peace which did not secure the free and open exercise of
the Catholic religion. Their oath of association, they
asserted, bound them to identify the interests of religion
with the support of the king : nor would they accede to
any terms which did not stipulate the restoration of all
the cathedral and parochial churches with the revenues
which had been wrested from them by "the reforma-

On the other hand, the lords and gentlemen of the
Pale insisted on a peace, which, committing this import-

• 7he nuncio seoms to hare been igntxraat of this defeasance.



ant question to the ulterior decision of the king, would
leave them free to succour him immediately. Tliis ex-
pedient, they contended, was a sufficient security for the
church, and the only means of effectually uniting the
Protestant loyalists with the Catholics. They contended,
moreover, that the articles of Glamorgan's private
treaty (provided it was a bona fide transaction) were
ample, and in every respect satisfactory. But the recent
imprisonment of the earl had shaken tlie confidence of
the clergy, and they regarded the devotion of Mus-
kerry and Mountgarret to the interests of Ormond as the
necessary consequences of their connexion with hjm.
So generally did this feeling of distrust pervade the
popular class, that Emerus, bishop of Clogher, was
obliged to write to the Ulster chieftains, rebuking their
adherents for having come to a determination not to join
the troops intended to be sent to Chester. *

The division which now reigned in the assembly was
nothing less than the reflex of the popular feeling. The
old nobility, slighted by Ormond, and excluded from any
participation in the management of the treaty, had iden-
tified themselves with the clergy, and preferred all the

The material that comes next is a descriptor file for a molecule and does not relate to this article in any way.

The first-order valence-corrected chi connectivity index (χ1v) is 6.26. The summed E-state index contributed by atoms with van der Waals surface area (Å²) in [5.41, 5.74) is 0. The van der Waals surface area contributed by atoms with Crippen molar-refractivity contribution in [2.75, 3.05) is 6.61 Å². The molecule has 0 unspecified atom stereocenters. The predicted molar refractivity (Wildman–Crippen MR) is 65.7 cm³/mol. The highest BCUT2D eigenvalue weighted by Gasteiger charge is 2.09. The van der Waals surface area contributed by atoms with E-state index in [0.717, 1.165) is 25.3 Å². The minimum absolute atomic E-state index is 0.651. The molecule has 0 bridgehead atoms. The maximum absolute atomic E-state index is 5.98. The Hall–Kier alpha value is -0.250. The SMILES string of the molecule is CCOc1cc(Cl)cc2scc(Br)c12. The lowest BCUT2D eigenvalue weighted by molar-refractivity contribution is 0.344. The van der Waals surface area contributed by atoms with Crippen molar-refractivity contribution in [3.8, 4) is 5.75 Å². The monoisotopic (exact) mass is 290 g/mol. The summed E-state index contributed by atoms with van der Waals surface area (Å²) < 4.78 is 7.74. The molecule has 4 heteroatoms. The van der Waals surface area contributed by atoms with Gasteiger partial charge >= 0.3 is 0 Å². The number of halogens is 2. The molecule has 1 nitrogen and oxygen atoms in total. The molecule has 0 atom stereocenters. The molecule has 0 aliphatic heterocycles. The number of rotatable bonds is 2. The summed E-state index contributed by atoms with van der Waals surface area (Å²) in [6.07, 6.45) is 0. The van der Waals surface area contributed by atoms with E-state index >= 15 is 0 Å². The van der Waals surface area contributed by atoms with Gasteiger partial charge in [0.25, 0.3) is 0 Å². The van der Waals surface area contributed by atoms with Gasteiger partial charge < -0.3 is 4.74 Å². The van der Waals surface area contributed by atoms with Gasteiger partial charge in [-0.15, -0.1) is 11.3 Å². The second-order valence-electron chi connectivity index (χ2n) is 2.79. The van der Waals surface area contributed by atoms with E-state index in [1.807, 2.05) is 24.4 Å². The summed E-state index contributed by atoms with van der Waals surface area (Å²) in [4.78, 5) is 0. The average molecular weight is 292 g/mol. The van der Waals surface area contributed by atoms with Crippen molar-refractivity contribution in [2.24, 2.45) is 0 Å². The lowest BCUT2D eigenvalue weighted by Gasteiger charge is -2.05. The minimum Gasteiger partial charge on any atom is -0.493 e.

horrors of civil war to what they termed an ignominious
peace. The nobility and gentry of the Pale were chiefly
concerned for the security of their temporalities and the
toleration of their religion, beside which they had no-
thing in common with the indigenous population. So
deeply rooted was the aversion of the latter to the king's
representative, that they hailed the nuncio's arrival as
that of a general Avho was to raise the pontifical stand-
ard, and lead them against Ormond and the puritans,
whom they identified in hostility to their cr^ed and
country.! It required no trifling labour, on the part of
the nuncio, to remove the erroneous impression under
which they laboured. It was industriously circulated
that he came to make the pope protector of Ireland; and
deep as was their sense of loyalty, they required no sti-
mulus to shake oflT a yoke which misrule and tyranny
had rendered intolerable. False, however, as it was,

• Vindiciae Hibemonim. p. 77.

♦ Amongst others, Clarendon.


the impression had been made, not by Einnccini, but hy
his enemies ; for any siich overture on his x^art would
have been in direct opposition to the court of Eome,
which was far more interested for the unfortunate
Chnj-les tlian those who propagated the slander.

But the mod- ate party was determined to conchide
with Ormond, and in order to swell the number of tluir
votes, they caused ex officio niembers to be elected to
the council. This informality, however, could not
produce the desired clTect, for the clergy were deter-
mined, if they could not prevent the publication, a'
least to have it postponed.

They contended that Glamorgan's treaty was not to
be depended on, as it contained no positive guarantee
for its fulfilment. All his promises were dependent on
two contingencies . the good will of a capricious
monarch, and his ability to realize tliem. Moreover,
Glamorgan could not now be regarded as an agent free
to treat on behalf of his majesty, inasmuch as he was
bound to appear before the council board within thirty
days after notice, so that they knew not how soon he
might be summoned, and be obliged to leave the treaty
without the royal sanction.

On the other side it was as vehemently argued that
the Marquess of Ormond's powers to treat with the